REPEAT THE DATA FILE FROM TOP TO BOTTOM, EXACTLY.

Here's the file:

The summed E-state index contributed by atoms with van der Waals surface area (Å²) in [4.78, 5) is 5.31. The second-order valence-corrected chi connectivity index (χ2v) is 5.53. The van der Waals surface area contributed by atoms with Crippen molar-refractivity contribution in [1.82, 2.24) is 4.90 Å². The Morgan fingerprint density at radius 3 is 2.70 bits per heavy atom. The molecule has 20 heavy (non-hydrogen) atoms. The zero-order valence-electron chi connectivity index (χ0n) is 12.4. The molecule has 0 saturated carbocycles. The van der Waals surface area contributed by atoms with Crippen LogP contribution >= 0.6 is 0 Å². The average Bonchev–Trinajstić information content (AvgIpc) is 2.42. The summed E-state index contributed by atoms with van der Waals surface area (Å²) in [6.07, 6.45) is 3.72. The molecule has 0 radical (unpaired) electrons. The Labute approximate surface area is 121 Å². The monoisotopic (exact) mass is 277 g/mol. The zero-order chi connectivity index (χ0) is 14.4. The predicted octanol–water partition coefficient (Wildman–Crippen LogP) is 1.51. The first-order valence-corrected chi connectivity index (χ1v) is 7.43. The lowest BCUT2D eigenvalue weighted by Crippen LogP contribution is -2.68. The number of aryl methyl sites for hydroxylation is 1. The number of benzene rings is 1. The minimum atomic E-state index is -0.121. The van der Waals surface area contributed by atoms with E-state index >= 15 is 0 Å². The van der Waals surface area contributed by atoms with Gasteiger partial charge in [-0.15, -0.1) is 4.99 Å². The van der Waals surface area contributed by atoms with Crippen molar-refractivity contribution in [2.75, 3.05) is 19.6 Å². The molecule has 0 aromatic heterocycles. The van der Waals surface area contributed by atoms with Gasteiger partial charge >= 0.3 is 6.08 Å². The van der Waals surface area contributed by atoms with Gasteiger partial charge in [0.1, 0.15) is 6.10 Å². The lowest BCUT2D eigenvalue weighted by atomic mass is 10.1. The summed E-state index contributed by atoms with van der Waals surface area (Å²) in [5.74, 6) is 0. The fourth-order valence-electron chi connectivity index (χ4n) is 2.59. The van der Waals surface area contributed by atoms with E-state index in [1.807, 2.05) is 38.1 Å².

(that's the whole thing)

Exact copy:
The summed E-state index contributed by atoms with van der Waals surface area (Å²) in [4.78, 5) is 5.31. The second-order valence-corrected chi connectivity index (χ2v) is 5.53. The van der Waals surface area contributed by atoms with Crippen molar-refractivity contribution in [1.82, 2.24) is 4.90 Å². The Morgan fingerprint density at radius 3 is 2.70 bits per heavy atom. The molecule has 20 heavy (non-hydrogen) atoms. The zero-order valence-electron chi connectivity index (χ0n) is 12.4. The molecule has 0 saturated carbocycles. The van der Waals surface area contributed by atoms with Crippen LogP contribution >= 0.6 is 0 Å². The average Bonchev–Trinajstić information content (AvgIpc) is 2.42. The summed E-state index contributed by atoms with van der Waals surface area (Å²) in [6.07, 6.45) is 3.72. The molecule has 0 radical (unpaired) electrons. The Labute approximate surface area is 121 Å². The monoisotopic (exact) mass is 277 g/mol. The zero-order chi connectivity index (χ0) is 14.4. The predicted octanol–water partition coefficient (Wildman–Crippen LogP) is 1.51. The first-order valence-corrected chi connectivity index (χ1v) is 7.43. The lowest BCUT2D eigenvalue weighted by Crippen LogP contribution is -2.68. The number of aryl methyl sites for hydroxylation is 1. The number of benzene rings is 1. The minimum atomic E-state index is -0.121. The van der Waals surface area contributed by atoms with E-state index >= 15 is 0 Å². The van der Waals surface area contributed by atoms with Gasteiger partial charge in [-0.15, -0.1) is 4.99 Å². The van der Waals surface area contributed by atoms with Crippen molar-refractivity contribution in [2.75, 3.05) is 19.6 Å². The molecule has 0 aromatic heterocycles. The van der Waals surface area contributed by atoms with Gasteiger partial charge >= 0.3 is 6.08 Å². The van der Waals surface area contributed by atoms with Gasteiger partial charge in [0.1, 0.15) is 6.10 Å². The lowest BCUT2D eigenvalue weighted by atomic mass is 10.1. The summed E-state index contributed by atoms with van der Waals surface area (Å²) in [5.74, 6) is 0. The fourth-order valence-electron chi connectivity index (χ4n) is 2.59. The van der Waals surface area contributed by atoms with E-state index in [1.807, 2.05) is 38.1 Å².